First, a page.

One hurdle is that, in contrast with industries such as finance and social media, health care data "is completely fragmented," Doerfler said. "We need to know the answers that are hidden inside the fragmented data, and you don't get the answers until you get the data sets large enough that you can find the answers quickly."
A.I. projects in use/under development at LI health care institutions include:
Northwell Health has joined forces with 19 other health systems to start a company called Truveta, which recently announced $200 million in new private funding from its member networks and its CEO, Terry Myerson. Using information from millions of the networks’ anonymized patient records, the company provides real-time analysis to health-care providers.
NYU Langone Hospital-Long Island in Mineola has launched an A.I.-powered program that tracks COVID-19 patients’ vital signs, lab results and other information, recording 17 data points every 30 minutes to detect signs of potential deterioration.
Mount Sinai South Nassau in Oceanside uses A.I. to detect patients' risks of falling or becoming severely ill, and to predict how much nursing care they will need.
Stony Brook University's Department of Biomedical Informatics has received more than $5 million in federal grants to research the potential use of A.I. in diagnosing and treating cancer.
Catholic Health uses A.I. to analyze patients' brain waves, breath patterns, cardiac signals, leg movements and other data points recorded during sleep studies, speeding up the completion of reports that are reviewed by board-certified physicians.
Sources: Northwell Health, NYU Langone Health, Mount Sinai South Nassau, Stony Brook University, Catholic Health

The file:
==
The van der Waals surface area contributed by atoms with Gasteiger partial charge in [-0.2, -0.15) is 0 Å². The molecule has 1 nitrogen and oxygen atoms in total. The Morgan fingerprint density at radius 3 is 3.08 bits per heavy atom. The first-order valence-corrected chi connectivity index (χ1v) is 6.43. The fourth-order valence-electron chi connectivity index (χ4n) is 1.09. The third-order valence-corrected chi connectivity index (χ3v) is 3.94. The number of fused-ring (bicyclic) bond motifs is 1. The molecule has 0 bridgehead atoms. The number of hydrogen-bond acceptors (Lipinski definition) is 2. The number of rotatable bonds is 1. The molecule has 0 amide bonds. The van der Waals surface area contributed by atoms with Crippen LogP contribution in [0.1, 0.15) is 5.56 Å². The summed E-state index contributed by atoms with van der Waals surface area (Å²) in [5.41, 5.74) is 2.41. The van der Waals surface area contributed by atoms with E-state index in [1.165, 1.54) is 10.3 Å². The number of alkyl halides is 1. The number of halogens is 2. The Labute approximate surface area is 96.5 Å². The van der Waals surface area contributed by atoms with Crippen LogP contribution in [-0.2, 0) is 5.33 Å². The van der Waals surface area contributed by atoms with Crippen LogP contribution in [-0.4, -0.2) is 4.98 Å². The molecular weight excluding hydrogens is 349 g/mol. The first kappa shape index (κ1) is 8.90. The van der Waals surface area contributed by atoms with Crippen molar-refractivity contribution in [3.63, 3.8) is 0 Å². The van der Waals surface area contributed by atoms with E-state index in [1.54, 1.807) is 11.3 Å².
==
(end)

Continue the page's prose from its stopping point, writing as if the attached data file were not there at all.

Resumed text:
More diversity in data
Incomplete data sets often lack diversity of race, gender, socioeconomic status and other characteristics, and overrepresent middle-aged white men with health insurance, Doerfler said. By contrast, said Terry Myerson, Truveta's CEO, the data set drawn from its 20 networks represents 16% of all clinical care provided in the United States and reflects "the diversity of our country."
The goal of Truveta, Myerson said, is to "empower our clinicians to be experts" and "help families make the most informed decisions about their care."
Some industry analysts warn of potential pitfalls in the adoption of A.I. At the annual conference of Stony Brook University's Center of Excellence in Wireless and Information Technology this month, Daniel Holewienko, executive director, big data and business intelligence at Henry Schein in Melville, said failing to embrace A.I. would put health care companies "at a competitive disadvantage."
Still, he said, those adopting the new technology can face high costs and difficulties integrating it into their current systems, among other challenges. Protecting privacy, preventing bias and making sure clinicians do not place excessive faith in the machines are among the other concerns, health care providers say.